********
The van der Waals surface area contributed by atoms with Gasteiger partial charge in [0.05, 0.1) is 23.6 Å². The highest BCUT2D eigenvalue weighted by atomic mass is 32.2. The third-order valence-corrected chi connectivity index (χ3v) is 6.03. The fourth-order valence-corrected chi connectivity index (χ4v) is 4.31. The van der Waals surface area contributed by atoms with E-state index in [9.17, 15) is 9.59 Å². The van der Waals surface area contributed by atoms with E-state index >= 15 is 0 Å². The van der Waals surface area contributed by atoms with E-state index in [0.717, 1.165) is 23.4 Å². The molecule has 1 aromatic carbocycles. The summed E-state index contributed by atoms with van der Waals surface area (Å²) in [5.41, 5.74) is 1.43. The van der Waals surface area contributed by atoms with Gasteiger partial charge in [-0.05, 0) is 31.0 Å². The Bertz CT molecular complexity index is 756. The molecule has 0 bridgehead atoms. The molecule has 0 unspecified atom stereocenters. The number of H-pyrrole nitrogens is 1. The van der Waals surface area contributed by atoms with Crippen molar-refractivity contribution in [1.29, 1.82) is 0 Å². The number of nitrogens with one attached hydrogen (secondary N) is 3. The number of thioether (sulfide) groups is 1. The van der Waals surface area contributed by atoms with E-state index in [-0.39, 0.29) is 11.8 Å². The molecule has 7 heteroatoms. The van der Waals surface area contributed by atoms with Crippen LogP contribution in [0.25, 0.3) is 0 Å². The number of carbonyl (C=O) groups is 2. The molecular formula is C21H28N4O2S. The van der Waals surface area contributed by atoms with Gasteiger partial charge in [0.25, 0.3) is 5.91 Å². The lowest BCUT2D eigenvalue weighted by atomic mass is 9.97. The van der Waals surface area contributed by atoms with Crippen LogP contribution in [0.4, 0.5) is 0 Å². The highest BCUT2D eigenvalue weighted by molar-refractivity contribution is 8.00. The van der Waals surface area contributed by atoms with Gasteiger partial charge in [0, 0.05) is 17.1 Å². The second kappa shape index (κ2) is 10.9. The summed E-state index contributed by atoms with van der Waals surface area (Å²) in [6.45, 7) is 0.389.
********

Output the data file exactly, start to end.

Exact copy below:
The van der Waals surface area contributed by atoms with Gasteiger partial charge in [0.05, 0.1) is 23.6 Å². The highest BCUT2D eigenvalue weighted by atomic mass is 32.2. The third-order valence-corrected chi connectivity index (χ3v) is 6.03. The fourth-order valence-corrected chi connectivity index (χ4v) is 4.31. The van der Waals surface area contributed by atoms with E-state index in [9.17, 15) is 9.59 Å². The van der Waals surface area contributed by atoms with E-state index >= 15 is 0 Å². The van der Waals surface area contributed by atoms with E-state index in [0.717, 1.165) is 23.4 Å². The molecule has 1 aromatic carbocycles. The summed E-state index contributed by atoms with van der Waals surface area (Å²) in [5.41, 5.74) is 1.43. The van der Waals surface area contributed by atoms with Gasteiger partial charge in [-0.05, 0) is 31.0 Å². The Bertz CT molecular complexity index is 756. The molecule has 0 bridgehead atoms. The molecule has 0 unspecified atom stereocenters. The number of H-pyrrole nitrogens is 1. The van der Waals surface area contributed by atoms with Crippen molar-refractivity contribution in [1.29, 1.82) is 0 Å². The number of nitrogens with one attached hydrogen (secondary N) is 3. The number of thioether (sulfide) groups is 1. The van der Waals surface area contributed by atoms with E-state index in [-0.39, 0.29) is 11.8 Å². The molecule has 7 heteroatoms. The van der Waals surface area contributed by atoms with Crippen LogP contribution in [0.25, 0.3) is 0 Å². The number of carbonyl (C=O) groups is 2. The molecular formula is C21H28N4O2S. The van der Waals surface area contributed by atoms with Gasteiger partial charge in [0.25, 0.3) is 5.91 Å². The lowest BCUT2D eigenvalue weighted by atomic mass is 9.97. The van der Waals surface area contributed by atoms with Crippen LogP contribution in [0.4, 0.5) is 0 Å². The highest BCUT2D eigenvalue weighted by molar-refractivity contribution is 8.00. The van der Waals surface area contributed by atoms with Gasteiger partial charge in [0, 0.05) is 17.1 Å². The second kappa shape index (κ2) is 10.9. The summed E-state index contributed by atoms with van der Waals surface area (Å²) in [6.45, 7) is 0.389.